who knew baking bread was easy?

Last week, I learned to make bread!

I have never had much interest in being a baker, per se. I like cooking, not baking. Baking is such a science, with exact measurements and temperatures (and it seems so much easier to screw up). Cookies and zucchini bread seem do-able – but making REAL bread from scratch just seemed so daunting.

But, my friend Myste recently told me that she had found an amazing recipe for artisan bread – no kneading required! She also assured me that the recipe was easy and delicious (I was dubious, of course. Like I said…bread seemed impossible). Myste kindly invited myself – and our friend Cate – over last week to teach us how to make bread. The recipe is from a cookbook entitled “How to make bread in five minutes a day or less.” I will mention that the title is slightly misleading. Bread takes MUCH more time than five minutes. However, all that time is made up of rising/resting time or baking time. The actual work that you put into the bread is probably around five minutes. I wish that a loaf of bread could be whipped up in 5 minutes – but then again, where’s the fun in that? Maybe the reason this bread tastes SO stinking good is that a good bit of time and prep go into it? (Nich did actually say that this is the best bread he’s ever eaten. Its that good.)

Since the recipe is quite exact, there is no need to give you my version of it, so I will simply post a link to it and then post a few of my own observations.

Link (From Global Gourmet): The Master Recipe: Artisan Free-Form Loaf

*Note, this is a ‘free form artisan loaf’. You can shape it however you want – I have been making into rounds (much like a sour dough round which are used for bread bowls) or an elongated loaf (like a french batard or french bread). I

*The recipe says to cook the loaf on a pizza stone. I don’t have a pizza stone, so I’ve been baking it in a glass or ceramic baking dish, which works great. I was told that the bread shouldn’t bake on a metal sheet, but I am not actually sure if that is true. However, I am going to invest in a pizza stone, because sliding the uncooked dough onto a pizza stone would be much easier than a baking dish with sides.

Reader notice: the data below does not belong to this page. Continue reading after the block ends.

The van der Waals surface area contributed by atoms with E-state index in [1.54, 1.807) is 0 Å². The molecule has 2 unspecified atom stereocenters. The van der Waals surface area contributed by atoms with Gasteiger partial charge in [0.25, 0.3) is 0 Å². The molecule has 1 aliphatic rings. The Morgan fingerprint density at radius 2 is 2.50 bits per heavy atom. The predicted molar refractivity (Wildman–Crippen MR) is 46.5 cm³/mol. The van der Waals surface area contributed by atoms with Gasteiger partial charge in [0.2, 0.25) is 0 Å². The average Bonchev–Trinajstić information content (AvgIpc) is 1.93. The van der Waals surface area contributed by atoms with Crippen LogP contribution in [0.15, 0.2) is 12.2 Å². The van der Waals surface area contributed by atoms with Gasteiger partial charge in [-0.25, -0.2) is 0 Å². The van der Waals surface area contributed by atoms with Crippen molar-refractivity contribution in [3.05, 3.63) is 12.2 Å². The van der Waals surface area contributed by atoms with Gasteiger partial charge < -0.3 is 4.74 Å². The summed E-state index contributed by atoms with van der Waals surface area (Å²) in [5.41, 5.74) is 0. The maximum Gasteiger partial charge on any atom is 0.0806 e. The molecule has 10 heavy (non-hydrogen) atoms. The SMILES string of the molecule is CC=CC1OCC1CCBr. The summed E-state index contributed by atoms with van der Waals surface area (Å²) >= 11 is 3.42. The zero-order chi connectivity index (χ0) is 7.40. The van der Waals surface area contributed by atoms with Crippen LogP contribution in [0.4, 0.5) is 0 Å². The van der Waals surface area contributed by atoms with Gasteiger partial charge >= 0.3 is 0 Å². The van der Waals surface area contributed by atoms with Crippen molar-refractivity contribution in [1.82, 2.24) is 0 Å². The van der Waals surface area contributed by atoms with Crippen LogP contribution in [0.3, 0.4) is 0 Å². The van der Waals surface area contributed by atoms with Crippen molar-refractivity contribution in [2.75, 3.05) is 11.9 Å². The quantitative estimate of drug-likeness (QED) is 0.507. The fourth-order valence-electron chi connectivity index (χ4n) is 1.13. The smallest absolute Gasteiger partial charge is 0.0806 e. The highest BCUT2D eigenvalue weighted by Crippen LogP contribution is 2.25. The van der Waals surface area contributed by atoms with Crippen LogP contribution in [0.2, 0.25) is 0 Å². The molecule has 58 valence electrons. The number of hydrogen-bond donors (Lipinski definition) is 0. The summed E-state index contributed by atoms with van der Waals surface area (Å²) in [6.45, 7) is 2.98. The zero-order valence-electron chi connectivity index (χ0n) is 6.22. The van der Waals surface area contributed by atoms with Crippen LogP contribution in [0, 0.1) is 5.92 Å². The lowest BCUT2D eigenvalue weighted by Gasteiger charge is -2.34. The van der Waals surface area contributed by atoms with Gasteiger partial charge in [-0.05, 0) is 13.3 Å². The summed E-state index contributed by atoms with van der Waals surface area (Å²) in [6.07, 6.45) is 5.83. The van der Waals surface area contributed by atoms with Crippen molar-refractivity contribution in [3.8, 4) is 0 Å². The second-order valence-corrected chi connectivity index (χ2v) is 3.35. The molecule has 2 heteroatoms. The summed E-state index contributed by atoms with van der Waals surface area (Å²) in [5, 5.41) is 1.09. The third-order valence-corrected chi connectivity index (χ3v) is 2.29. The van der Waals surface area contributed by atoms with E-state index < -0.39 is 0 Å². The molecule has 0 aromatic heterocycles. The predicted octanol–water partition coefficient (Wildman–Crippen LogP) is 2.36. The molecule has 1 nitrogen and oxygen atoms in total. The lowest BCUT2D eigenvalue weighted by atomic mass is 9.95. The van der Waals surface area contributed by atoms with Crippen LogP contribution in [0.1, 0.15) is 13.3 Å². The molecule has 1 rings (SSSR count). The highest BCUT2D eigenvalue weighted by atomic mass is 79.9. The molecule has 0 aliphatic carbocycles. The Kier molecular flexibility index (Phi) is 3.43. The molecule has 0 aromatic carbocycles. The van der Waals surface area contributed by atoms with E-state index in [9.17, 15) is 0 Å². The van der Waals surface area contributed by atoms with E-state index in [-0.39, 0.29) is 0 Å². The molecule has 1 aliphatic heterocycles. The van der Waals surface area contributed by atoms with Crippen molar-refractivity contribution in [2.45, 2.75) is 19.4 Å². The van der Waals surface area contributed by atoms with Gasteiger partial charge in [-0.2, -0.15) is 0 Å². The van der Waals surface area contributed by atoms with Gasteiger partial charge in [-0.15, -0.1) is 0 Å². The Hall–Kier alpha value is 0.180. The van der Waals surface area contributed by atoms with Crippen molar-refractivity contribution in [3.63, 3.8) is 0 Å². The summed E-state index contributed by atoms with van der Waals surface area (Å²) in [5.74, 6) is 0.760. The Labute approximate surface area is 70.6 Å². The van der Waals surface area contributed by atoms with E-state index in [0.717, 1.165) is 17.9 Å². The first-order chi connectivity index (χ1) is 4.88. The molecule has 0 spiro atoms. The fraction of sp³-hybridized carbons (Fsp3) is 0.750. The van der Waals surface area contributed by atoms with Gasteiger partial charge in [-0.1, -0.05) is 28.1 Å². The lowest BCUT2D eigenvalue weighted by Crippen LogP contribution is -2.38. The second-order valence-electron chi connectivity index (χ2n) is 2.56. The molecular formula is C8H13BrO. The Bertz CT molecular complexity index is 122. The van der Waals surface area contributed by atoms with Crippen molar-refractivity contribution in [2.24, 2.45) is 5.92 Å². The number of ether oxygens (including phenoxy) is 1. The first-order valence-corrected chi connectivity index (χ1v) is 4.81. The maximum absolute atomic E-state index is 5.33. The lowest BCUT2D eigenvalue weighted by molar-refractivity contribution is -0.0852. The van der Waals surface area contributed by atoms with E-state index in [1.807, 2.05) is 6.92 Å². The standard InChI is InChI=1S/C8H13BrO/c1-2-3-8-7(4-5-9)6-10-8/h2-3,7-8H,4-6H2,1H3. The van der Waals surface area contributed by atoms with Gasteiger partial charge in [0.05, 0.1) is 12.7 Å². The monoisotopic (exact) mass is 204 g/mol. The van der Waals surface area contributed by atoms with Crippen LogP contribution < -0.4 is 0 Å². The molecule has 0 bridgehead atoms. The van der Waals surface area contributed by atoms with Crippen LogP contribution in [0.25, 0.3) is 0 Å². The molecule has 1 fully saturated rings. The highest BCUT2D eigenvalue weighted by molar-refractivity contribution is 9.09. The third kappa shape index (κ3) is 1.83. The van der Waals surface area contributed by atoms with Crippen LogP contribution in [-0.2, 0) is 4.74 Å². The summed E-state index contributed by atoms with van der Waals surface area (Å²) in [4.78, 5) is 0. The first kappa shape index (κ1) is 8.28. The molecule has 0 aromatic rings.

*You don’t HAVE to cook the bread with ‘steam’, but it makes for a crunchier crust. And, cooking with steam simply means putting a small (oven-proof) dish of water in the oven – that’s all you have to do!

*Do not be afraid or thrown off by the term “gluten cloak”. If you scroll down the linked recipe page, they describe exactly what a gluten cloak is.

*The version Cate, Myste and I made was a ‘peasant loaf’. We simply substituted 1/2 cup of whole wheat flour and 1/2 cup of Rye flour for one of the cups of white flour. That is the great thing about this bread – it is a base recipe, but there are many variations. I am going to attempt Rye bread sometime this week!

I must say, I’m having a blast making bread. Since you can make one big batch and save the dough in the fridge (for 11 days), you can have fresh-baked bread multiple times in a week!  For this very reason, this recipe is also super dangerous. Why does bread have to be so delicious and yet full of so many calories???  But, hey, I’m a firm believer that everything is great in moderation. Plus, this bread doesn’t have any strange preservatives or fillers (like most bread you find in the grocery store). Its all natural, hand-made, carb-o-licious goodness. And I’m all for it.

3 Responses

  1. bradley says:

    i’ve been baking mine on an airbake cookie sheet and can attest to its awesomeness.

  2. Katie says:

    Immediately after reading the title of your blog I thought… MYSTE KNOWS! And then it involved her. Love it! You can find cheap pizza stones at Ross & Marshalls btw. And they make the best BEST cookies!

  3. […] could eat this every day. Honestly, I make it at least once a week and my body loves me for it. 2. Free Form Artisan Bread – I didn’t know that making bread from scratch could be so easy. And so good. 3. Olive […]

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